Archive for December, 2009


Power is the ability of individuals or groups to induce or influence the beliefs or actions of other persons or groups.
A person can have power over the other person only if the first person has something which other person desires.
Bases of Power:-
Power can be of two types- formal and personal.
Formal Power:-
Formal power is based on an individual’s position in an organization. Formal power can come from the ability to coerce or reward, from formal authoring or from control of information.
Coercive power:-
The coercive power base is dependent on fees. One reacts to this power out of fear of the negative results that might occur if one failed to comply. It rests on the application, or the threat of application, of physical sanctions such as the infliction of pain, the generation of frustration through restriction of movement, or the controlling by force of basic physiological or safety needs.
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A conciliator is a third party who provides an informal communication link between the negotiator and the opponent. In practice, conciliator typically acts as more than mere communication conduits. They also engage in fact finding, interpreting message and persuading disputants to develop agreements.

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A consultant is a skilled and impartial third party who attempt to facilitate problem solving through communication and analysis, aided by his or her knowledge of conflict management. The consultant’s role is not to settle the issues but, rather, to improve relations between the conflicting parties so that they can reach a settlement themselves. Instead of putting forward specific solutions, the consultant tries to help the parties learn to understand and work with each other.

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The Cost of Conflict - World Economic Forum on...Image by World Economic Forum via Flickr
Conflict is defined as process that begins when one party perceives than another party has affected, or is about to negatively affect, something that the first party cares about.
The parties to it must perceive conflict; whether or not the conflict exists is a perception issue. If no one is aware of a conflict, then it is generally agreed that no conflict exists.
Conflict can either be functional or dysfunctional. Functional Conflicts supports the goals of the group and improves its performance. It is constructive in nature. Functional conflict can be either a task conflict or process conflict. Task conflict is over the context and goals of the work. Process conflicts are over how work gets done.
Dysfunctional conflicts hinder group performance. It is destructive in nature. It includes relationship conflict, which is based on interpersonal relationships.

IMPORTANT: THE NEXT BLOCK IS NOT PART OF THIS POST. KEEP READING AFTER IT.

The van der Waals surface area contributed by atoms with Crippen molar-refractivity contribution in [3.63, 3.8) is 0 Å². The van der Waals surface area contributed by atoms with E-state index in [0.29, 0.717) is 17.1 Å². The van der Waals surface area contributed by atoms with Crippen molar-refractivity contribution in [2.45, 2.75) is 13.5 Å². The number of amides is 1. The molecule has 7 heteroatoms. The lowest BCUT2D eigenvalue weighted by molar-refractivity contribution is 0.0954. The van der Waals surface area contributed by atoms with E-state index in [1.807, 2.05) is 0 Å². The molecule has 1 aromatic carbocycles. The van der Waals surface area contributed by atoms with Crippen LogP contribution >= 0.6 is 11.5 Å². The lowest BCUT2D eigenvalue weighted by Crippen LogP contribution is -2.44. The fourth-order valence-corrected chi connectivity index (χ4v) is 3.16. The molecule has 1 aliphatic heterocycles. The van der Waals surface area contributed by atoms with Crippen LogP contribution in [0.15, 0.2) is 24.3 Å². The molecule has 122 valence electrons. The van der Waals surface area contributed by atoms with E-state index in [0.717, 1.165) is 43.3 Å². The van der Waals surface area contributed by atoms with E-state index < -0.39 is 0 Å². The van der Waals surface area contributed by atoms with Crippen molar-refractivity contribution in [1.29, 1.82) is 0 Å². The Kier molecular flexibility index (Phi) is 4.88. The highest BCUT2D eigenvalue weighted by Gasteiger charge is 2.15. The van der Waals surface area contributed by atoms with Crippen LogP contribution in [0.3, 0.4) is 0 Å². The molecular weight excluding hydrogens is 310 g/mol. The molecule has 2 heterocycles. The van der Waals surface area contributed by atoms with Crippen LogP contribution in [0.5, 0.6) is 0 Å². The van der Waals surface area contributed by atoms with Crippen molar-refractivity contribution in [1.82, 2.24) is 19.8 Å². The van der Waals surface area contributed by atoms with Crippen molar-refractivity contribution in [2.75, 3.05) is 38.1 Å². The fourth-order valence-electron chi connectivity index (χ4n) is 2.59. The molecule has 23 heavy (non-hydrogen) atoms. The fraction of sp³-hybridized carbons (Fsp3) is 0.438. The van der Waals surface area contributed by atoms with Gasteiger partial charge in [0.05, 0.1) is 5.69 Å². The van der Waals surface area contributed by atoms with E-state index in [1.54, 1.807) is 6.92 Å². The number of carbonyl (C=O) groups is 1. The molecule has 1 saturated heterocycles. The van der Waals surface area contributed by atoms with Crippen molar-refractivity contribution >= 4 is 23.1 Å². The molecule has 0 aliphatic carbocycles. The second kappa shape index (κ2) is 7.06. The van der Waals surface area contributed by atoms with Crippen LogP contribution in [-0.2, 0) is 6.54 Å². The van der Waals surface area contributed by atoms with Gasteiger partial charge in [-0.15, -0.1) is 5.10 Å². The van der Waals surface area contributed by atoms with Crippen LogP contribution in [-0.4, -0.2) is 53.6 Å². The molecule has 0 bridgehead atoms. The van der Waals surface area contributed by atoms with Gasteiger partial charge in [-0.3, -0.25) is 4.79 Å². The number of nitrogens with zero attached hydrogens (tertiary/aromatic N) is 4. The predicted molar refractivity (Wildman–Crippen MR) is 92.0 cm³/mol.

There are various conflicts resolution techniques. These include:
1) Problem Solving: Face to face meeting of the conflicting parties for the purpose of identifying the problem and resolving it through open discussion.
2) Super ordinate goals: Creating a shared goal that cannot be attained without the cooperation of each of the conflicting parties.
3) Expansion of resources: When a conflict is caused by the scarcity of a resources- say –money. Promotion opportunities, office space- expansion of the resource can create win- win solutions.
4) Avoidance: Withdraw from or suppression of, the conflict.
5) Smoothing: Playing down differences while emphasizing common interest between the conflicting parties.
6) Compromise: Each party to the conflicts gives up something of value.
7) Authoritative Command: Management uses its formal authority to resolve the conflict and then communicates its desires to the parties involved.
8)Altering the human variables: Using behavioral change technique such as human relations training to alter attitudes and behaviors that cause conflict.
9)Altering the structural variables: Changing the formal organization structure and interaction patterns of conflicting parties through job redesign, transfers, creation of coordination positions and the like.
In order to differentiate functional and dysfunctional conflict, it is necessary to look into type of conflict.
Specifically , there are three types: tasks relationship and process
Task conflict : relates to the contents and goals of the work
Relationship Conflict: focuses on interpersonal relationship.
Process conflict: relates to how work gets done.
Studies demonstrate that relationship conflicts are almost always dysfunctional. It appears that the friction and interpersonal hostilities inherent in relationship conflicts increase personality clashes and decrease mutual understanding which hinders the completion of organizational tasks. On the other hand, low level of process conflict and low to moderate level of tasks conflicts are functional.
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5 Stages of Conflict process